39 Now when it was day, they did not recognize the land, but they noticed a bay with a beach, on which they planned if possible to run the ship ashore. 40 So they cast off the anchors and left them in the sea, at the same time loosening the ropes that tied the rudders. Then hoisting the foresail to the wind they made for the beach. 41 But striking a reef, they ran the vessel aground. The bow stuck and remained immovable, and the stern was being broken up by the surf. 42 The soldiers’ plan was to kill the prisoners, lest any should swim away and escape. 43 But the centurion, wishing to save Paul, kept them from carrying out their plan. He ordered those who could swim to jump overboard first and make for the land, 44 and the rest on planks or on pieces of the ship. And so it was that all were brought safely to land.

The entire book of Acts is about the Christian movement to Rome – the ends of the earth. For Paul, his journey to Rome endured persecutions, hardship, a terrible storm, shipwreck, and a long detour to the island of Malta. Several months later they were able to get back on the journey to Rome and reach their destination. Even then, God was not finished leading Paul to other places to bring about his plan and purpose for Paul’s life.  

Based on your faith in Jesus, some will arrive in heaven with smiles. Your faith will be rewarded with sight. Your perseverance will have paid off and your hopes will be fulfilled to reality. All those challenges and hardships will have expired, and you will enter the joy of your Lord and Savior Jesus Christ.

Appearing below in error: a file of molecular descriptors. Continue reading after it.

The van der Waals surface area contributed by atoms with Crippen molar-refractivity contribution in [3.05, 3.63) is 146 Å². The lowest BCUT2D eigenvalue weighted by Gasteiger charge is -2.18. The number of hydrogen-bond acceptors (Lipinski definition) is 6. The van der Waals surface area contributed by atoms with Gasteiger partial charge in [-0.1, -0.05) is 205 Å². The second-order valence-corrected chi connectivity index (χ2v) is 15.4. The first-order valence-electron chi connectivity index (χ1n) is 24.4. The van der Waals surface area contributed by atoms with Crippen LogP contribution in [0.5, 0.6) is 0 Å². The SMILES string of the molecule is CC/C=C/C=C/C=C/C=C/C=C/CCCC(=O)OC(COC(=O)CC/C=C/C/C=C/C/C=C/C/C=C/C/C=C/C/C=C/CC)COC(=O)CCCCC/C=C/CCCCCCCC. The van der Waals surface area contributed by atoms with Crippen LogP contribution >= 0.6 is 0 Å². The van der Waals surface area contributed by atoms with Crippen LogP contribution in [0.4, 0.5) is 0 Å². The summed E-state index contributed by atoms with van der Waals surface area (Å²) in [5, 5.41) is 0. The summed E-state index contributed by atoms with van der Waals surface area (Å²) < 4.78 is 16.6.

Others, by the grace of God, will arrive in heaven by the slimmest margin. I do not mean there are two levels of salvation. It’s just this latter group puts off salvation and/or sanctification so much. Your life is challenging often because of your choices. Your life struggles because of shallow priorities and sinful lifestyles. You have experienced shipwrecks and arrive on the shore water-logged, weathered, tender, and wounded.

But, by the grace of God you will hopefully reach a point where your past is repented, and you have turned from sin toward righteousness in Christ. You will no longer be a child of defiance but adopted into the family and a seat at the table. My friend, I pray this day and determination will come sooner than later, because for far too many it will be entirely missed.

We have one more message in Acts series… and for SPBC, my prayer is that our hearts are ripped to shreds and broken in compassion for the lost, just as Paul’s was to reach Rome to preach the gospel – and just like Jesus’ was to give His life on the cross.

Won’t you pray to see how God wants you to respond.

[1] I propose some diagnostic questions to help identify what God is doing in your life in this brief article:

[2] Charles R. Swindoll, Acts, Swindoll’s Living Insights New Testament Commentary (Carol Stream, IL: Tyndale House Publishers, Inc., 2016), 499–500.

[3] Darrell L. Bock, Acts, Baker Exegetical Commentary on the New Testament (Grand Rapids, MI: Baker Academic, 2007), 736. James M. Hamilton Jr. and Brian J. Vickers, John–Acts, ed. Iain M. Duguid, James M. Hamilton Jr., and Jay Sklar, vol. IX, ESV Expository Commentary (Wheaton, IL: Crossway, 2019). David G. Peterson, The Acts of the Apostles, The Pillar New Testament Commentary (Grand Rapids, MI; Nottingham, England: William B. Eerdmans Publishing Company, 2009), 688.

[4] For a study on the names of God, see:

[5] Inspired from a helpful book: Rediscover Church: Why The Body of Christ Is Essential, by Jonathan Leeman.